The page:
“Thanks to this partnership, we are developing cyber-physical systems that enable the essential steps of continuous process improvement: plan, execute, sense, optimize,” says Perez. “Integrated on different layers, from the shop floor to the logistics and human resource management systems that will interact autonomously with one another, the ‘smart factory’
will be highly intelligent: every facet will contribute to optimization of the overall factory.”
Perez said GF Machining Solutions’ engineers and customers will always play an active, decision-making role but, under Industry 4.0, they will be helped by new simulation and sensorenriched monitoring tools, following up in real time and keeping traceable records
of the key process indicators: “This will save our customers time to innovate and expand their markets, and to meet the key requirements for making a profitable business in a competitive and volatile economic environment.”
“The high-level interaction of virtual mirrors of the part quality, such as our existing eTracking, with our experts’ knowledge, will define the first step in the architecture of a fully intelligent environment,” Perez explains. “In further steps, the systems will provide real-time, reconfigurable process-flow optimization with GF Machining Solutions’ embedded expertise. On the service side, the Division’s systems will target autonomy with remote system health and logistics management, reinforcing our business relationships with customers.”
Building on existing intelligence
If that all seems like a giant leap from the First Industrial Revolution of the 18th and 19th centuries when rural societies in Europe and North America became industrial and urban, that is because it is.
Industry 4.0 builds on that milestone period as well as the Second Industrial Revolution of the late 19th and early 20th centuries when advancements in manufacturing and production technology enabled widespread adoption of preexisting technological systems, and the late 1950s to the present day Third Industrial Revolution change from mechanical and electronic technology to digital technology.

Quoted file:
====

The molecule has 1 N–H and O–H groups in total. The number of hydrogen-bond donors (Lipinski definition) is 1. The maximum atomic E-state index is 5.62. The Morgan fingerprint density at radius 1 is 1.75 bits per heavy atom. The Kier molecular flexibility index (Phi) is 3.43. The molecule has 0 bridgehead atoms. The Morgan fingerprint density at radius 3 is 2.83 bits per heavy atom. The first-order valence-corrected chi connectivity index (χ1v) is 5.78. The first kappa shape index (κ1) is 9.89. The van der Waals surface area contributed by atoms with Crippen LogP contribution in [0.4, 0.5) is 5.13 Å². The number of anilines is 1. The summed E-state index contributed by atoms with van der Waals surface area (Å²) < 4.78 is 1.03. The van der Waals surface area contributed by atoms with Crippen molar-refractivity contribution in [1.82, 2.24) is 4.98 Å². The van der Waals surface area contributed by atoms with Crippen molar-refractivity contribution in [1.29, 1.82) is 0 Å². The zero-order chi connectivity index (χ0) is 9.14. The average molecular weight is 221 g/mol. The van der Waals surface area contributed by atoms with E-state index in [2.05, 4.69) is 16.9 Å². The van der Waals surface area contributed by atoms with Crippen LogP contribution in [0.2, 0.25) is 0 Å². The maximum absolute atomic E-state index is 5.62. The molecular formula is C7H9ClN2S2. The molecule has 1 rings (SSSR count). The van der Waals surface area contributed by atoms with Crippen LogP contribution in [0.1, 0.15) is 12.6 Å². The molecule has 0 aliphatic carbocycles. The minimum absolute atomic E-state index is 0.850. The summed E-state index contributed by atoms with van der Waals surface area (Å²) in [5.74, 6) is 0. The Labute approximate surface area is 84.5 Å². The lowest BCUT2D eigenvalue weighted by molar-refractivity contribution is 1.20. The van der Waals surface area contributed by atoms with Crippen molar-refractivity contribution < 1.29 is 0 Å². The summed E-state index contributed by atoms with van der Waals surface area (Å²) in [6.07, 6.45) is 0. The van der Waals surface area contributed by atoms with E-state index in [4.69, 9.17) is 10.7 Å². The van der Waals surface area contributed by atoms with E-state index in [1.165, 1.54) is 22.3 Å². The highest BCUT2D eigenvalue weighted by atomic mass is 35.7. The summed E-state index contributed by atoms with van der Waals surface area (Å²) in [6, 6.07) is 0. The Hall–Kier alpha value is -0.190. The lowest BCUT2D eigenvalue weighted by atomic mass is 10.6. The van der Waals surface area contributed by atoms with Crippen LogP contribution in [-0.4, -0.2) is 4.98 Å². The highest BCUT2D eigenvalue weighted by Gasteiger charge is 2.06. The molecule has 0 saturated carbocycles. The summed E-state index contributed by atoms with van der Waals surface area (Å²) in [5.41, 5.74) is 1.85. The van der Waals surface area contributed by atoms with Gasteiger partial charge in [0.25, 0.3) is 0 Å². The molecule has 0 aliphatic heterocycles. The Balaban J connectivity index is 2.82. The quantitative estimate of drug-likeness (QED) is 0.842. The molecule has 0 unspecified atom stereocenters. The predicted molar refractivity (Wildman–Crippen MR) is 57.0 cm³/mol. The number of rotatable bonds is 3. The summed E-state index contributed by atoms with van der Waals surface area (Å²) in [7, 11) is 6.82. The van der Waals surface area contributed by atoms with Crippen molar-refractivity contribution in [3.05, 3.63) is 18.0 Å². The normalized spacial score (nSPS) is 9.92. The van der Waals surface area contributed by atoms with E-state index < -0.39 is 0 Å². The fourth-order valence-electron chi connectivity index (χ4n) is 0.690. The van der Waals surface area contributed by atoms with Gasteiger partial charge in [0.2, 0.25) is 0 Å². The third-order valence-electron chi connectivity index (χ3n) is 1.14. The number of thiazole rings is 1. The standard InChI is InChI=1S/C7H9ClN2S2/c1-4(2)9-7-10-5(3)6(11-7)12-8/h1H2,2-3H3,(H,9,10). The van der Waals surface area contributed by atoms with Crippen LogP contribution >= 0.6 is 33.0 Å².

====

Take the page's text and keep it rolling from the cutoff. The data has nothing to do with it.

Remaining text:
In the machine tool industry, Industry 4.0 is also about extending existing system intelligence into adjacent systems and, from there, into complex manufacturing systems where the machine manufacturer, the suppliers and the owner may be constantly connected for providing remote service and process improvements. GF Machining Solutions’ rConnect, the machine tool industry’s most in-depth remote machine tool analysis, is a good example, Perez states. The technology demonstrates how manufacturing’s digital transformation is creating opportunities for manufacturers to increase their machine uptime while operating in the best condition.
The first phase of rConnect, Live Remote Assistance, allows customer-authorized remote assistance and connects the customer in real time with the local diagnostics center and GF Machining Solutions plants in real time. It allows remote inspection of the machine tool with diagnostic performed by a technician or the customer. Any resulting maintenance is performed on site by a service engineer.
“In the near future, rConnect will be a bridge to technologies that could, for example, predict the lifetime of machine components and consumables,” Perez says in summary. “In line with Industry 4.0, rConnect is just one more step toward eliminating process downtime, improving machine performance, and ensuring a fully predictive manufacturing process and product quality.”
Source GF Machining Solutions